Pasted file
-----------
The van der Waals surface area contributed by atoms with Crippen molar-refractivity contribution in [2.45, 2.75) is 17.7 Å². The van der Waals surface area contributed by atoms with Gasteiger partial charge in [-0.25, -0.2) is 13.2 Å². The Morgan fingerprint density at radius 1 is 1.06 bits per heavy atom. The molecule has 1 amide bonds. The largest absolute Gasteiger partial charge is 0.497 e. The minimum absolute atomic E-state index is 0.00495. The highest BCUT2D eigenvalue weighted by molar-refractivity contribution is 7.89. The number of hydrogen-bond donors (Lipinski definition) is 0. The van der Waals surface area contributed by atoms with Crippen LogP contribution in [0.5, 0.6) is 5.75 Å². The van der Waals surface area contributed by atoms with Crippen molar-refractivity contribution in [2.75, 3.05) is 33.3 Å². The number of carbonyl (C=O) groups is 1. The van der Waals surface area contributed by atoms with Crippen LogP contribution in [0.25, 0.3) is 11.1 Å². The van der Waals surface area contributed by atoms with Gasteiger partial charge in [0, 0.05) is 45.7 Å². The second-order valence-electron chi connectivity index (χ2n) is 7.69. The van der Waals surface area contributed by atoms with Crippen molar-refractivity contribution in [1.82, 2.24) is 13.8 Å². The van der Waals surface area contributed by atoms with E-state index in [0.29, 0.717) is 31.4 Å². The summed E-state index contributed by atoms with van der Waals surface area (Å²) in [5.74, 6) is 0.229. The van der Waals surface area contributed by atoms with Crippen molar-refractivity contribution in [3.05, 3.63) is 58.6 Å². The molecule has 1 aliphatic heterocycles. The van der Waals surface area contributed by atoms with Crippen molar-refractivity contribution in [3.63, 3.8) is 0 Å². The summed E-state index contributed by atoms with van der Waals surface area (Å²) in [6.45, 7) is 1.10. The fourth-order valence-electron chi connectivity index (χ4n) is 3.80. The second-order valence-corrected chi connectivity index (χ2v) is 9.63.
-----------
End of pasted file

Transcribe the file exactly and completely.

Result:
The van der Waals surface area contributed by atoms with Crippen molar-refractivity contribution in [2.45, 2.75) is 17.7 Å². The van der Waals surface area contributed by atoms with Gasteiger partial charge in [-0.25, -0.2) is 13.2 Å². The Morgan fingerprint density at radius 1 is 1.06 bits per heavy atom. The molecule has 1 amide bonds. The largest absolute Gasteiger partial charge is 0.497 e. The minimum absolute atomic E-state index is 0.00495. The highest BCUT2D eigenvalue weighted by molar-refractivity contribution is 7.89. The number of hydrogen-bond donors (Lipinski definition) is 0. The van der Waals surface area contributed by atoms with Crippen LogP contribution in [0.5, 0.6) is 5.75 Å². The van der Waals surface area contributed by atoms with Crippen molar-refractivity contribution in [2.75, 3.05) is 33.3 Å². The number of carbonyl (C=O) groups is 1. The van der Waals surface area contributed by atoms with Crippen LogP contribution in [0.25, 0.3) is 11.1 Å². The van der Waals surface area contributed by atoms with Gasteiger partial charge in [0, 0.05) is 45.7 Å². The second-order valence-electron chi connectivity index (χ2n) is 7.69. The van der Waals surface area contributed by atoms with Crippen molar-refractivity contribution in [1.82, 2.24) is 13.8 Å². The van der Waals surface area contributed by atoms with E-state index in [0.29, 0.717) is 31.4 Å². The summed E-state index contributed by atoms with van der Waals surface area (Å²) in [5.74, 6) is 0.229. The van der Waals surface area contributed by atoms with Crippen molar-refractivity contribution in [3.05, 3.63) is 58.6 Å². The molecule has 1 aliphatic heterocycles. The van der Waals surface area contributed by atoms with Crippen molar-refractivity contribution in [3.63, 3.8) is 0 Å². The summed E-state index contributed by atoms with van der Waals surface area (Å²) in [6.45, 7) is 1.10. The fourth-order valence-electron chi connectivity index (χ4n) is 3.80. The second-order valence-corrected chi connectivity index (χ2v) is 9.63.